ATS and Speed:

My initial design was to house every year’s worth of receipts in a separate partition with row key being unique and each customer having their own tables to ensure proper data distribution. I filled a partition with meta data and receipts data (about 26450 records) and did some query operations using LinqPad (its azure driver helps a lot here) and found response to average 7 to 9 seconds to query receipts on partition key and other meta data fields. As documented it was slow as it doesn’t involve partition key and row key. Well, when I repeated the above operation with 1000 rows, also the result was same and response varied but stuck to few seconds, not good for a B2C website response timing perspective. The response exacerbates when continuation tokens are involved. Moreover transaction cost is pain as well. Also introducing a web tier to serve these receipts will be additional overhead and performance suffers even more. Other interesting aspect is caching by ATS for a given partition, 1st time query is very expensive but suspect subsequent queries may be fetched from cache and response seems quicker but still unreliable. Even as an adjunct to serve individual objects may not be fast but lazy loading is a possibility where the users can see the first object loaded followed by the rest of the objects, There’s one more impediment as discussed in the next section to serve a B2C customer meaningfully from a site.

I was contemplating to scale for more accounts per subscription to manage data size scalability versus data throughput supported . Specs are here

  • Capacity – Up to 100 TBs
  • Transactions – Up to 5,000 entities/messages/blobs per second
  • Subscription gets 5 storage accounts
  • One storage account = infinite tables
  • Each table = infinite rows

SQL Batch throughput analyzer can give some idea on batch inserts and reads but again ATS is good for lazy object serving and data storage around the limited table design orientation with NoSQL percept. Lokad gives a nice syntactic sugar to manage transient faults and rich data type to manage objects in ATS and was about to customize it further to my requirements but abandoned it midway.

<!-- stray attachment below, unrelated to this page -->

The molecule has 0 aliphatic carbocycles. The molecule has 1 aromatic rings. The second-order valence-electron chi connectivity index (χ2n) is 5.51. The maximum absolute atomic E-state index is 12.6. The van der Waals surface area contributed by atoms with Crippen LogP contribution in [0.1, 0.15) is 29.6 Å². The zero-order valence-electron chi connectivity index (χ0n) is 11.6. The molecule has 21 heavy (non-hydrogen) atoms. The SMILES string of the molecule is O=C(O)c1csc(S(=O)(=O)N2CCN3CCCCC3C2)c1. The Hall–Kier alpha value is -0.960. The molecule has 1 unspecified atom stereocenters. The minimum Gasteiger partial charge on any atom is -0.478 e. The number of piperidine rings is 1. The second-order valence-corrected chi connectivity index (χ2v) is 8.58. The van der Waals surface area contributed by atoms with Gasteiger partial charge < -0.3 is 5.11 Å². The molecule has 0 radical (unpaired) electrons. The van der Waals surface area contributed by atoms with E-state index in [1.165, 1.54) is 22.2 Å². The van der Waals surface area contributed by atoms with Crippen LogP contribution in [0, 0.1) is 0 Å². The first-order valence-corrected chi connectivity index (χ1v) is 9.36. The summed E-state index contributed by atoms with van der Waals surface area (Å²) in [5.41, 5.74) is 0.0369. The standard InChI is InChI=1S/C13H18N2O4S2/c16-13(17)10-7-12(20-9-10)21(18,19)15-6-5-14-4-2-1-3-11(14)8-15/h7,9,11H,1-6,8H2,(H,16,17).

Query Flexibility:

I was thinking I could do OrderBy but is not supported by ATS and believed that my inline List object (in web tier) filled with objects/records from ATS on a conditional query may help, but the response being not on par, I abandoned this path.  I also looked at this nifty trick to somehow select latest receipts deposited into ATS partition of a customer (my planned design was: partition key = year of receipt date and row key = date time tick as generated from the article link) but given receipts from different merchants may have same receipt date doesn’t allow this to be used.

Some good links to understand the ATS querying:

Everything you need to know on ATS
Book on ATS
Another Slide

ATS Data Exposure:

ATS data cannot be extracted from client side query as it neither supports JSON and JSONP if you’re serving the JavaScript from a different domain. Your site may be and ATS may reside at http://<account&gt;<TableName>.  There’s a good alternative but not sure this is the best way to go. The other way is to create a CNAME to mask the Azure URI to your site URL with a subdirectory to expose ATS.

I was planning to use masonry.js with data fed from a tabletop.js like data extraction (tabletop.js provides a way to extract records from Google docs/excel sheets). As said above ATS lacks JSON/JSONP and hence it is out. Now I’m moving towards a real document database, possibly Raven DB or open source stuff that has no transaction cost, easier object exposure and very fast access.